The choice to deploy a combined heat and power (CHP) system, utilising reciprocating gas engines, is often an investment decision to help drive cost and carbon savings to an organisation, whose focus is not traditionally, power generation.
Clarke Energy have deployed CHP in numerous ‘critical’ applications around the world; whereby a power outage could cause considerable disruption to a client’s services. This could be in the form of power supply to a hospital, a production line within a factory or a data centre. In each scenario, if a complete power outage occurred, this would have significant repercussions.
Occasionally there is a misconception that the CHP plant replaces the grid. Whilst, the intention is often to offset as much of the grid supplied electricity as possible, the overall scheme is typically supplementary to the existing electricity infrastructure; as illustrated in the example single line diagram below. In countries where the grid is unreliable it is possible however to operate in full island mode operation.
A concern that customers may raise is, what happens if the CHP shuts down unexpectedly and what is the impact to the electricity supply?
The answer is simply – it should have no impact at all.
The system is designed in such a way, that should the CHP system shut down due to a fault, there will be a seamless transition to existing supplies, both electrically (through the grid or back-up diesels for example), and thermally (through retained boiler plant or chillers for example).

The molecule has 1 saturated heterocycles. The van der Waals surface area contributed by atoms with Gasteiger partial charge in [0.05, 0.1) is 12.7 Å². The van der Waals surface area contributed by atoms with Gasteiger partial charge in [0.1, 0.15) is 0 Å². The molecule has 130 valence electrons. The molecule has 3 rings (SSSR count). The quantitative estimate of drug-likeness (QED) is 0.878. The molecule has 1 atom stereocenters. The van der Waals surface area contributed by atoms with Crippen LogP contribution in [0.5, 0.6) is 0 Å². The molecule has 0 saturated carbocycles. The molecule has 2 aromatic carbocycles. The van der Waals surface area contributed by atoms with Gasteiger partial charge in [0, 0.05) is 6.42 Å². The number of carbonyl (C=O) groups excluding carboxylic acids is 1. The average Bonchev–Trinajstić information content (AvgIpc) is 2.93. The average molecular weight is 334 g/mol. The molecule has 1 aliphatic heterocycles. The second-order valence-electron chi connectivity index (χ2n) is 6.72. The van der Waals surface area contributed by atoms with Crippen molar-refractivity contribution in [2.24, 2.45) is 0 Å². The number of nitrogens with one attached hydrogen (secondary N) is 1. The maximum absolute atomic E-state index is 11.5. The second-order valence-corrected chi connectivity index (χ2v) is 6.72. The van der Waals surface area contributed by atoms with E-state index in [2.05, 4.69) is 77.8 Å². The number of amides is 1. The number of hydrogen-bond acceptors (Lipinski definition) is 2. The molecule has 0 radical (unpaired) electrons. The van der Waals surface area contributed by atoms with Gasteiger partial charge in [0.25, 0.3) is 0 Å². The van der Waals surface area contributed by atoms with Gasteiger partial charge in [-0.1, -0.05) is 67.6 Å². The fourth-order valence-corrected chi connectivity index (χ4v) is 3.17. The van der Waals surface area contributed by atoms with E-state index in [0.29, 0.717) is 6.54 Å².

Compliance with the requirements of the ‘G99’ grid codes, ensures that power quality (voltage and frequency response times), remain within acceptable levels.
The CHP system will have been installed on the proviso that it provides savings; savings which will only be realised during continuous operation; therefore, having confidence that the equipment will be operational is just as important as having confidence that supplies are retained in the event of an outage. As such, Clarke Energy have invested heavily in our service support teams; which, when coupled with a comprehensive maintenance agreement, offering a minimum availability of 8,000 operating hours per annum (91.32% of the year), provides surety that the unit will run.
A large team of experienced field-based service engineers work with remote access to the operational fleet to optimise and prioritise responses; and are supported by workshop teams, an overhaul team, cylinder head line and spare parts specialists; with a dedicated behind-the-scenes service support facility – all working together to ensure maximum availability and reliability of the fleet, including through-the-life of your asset.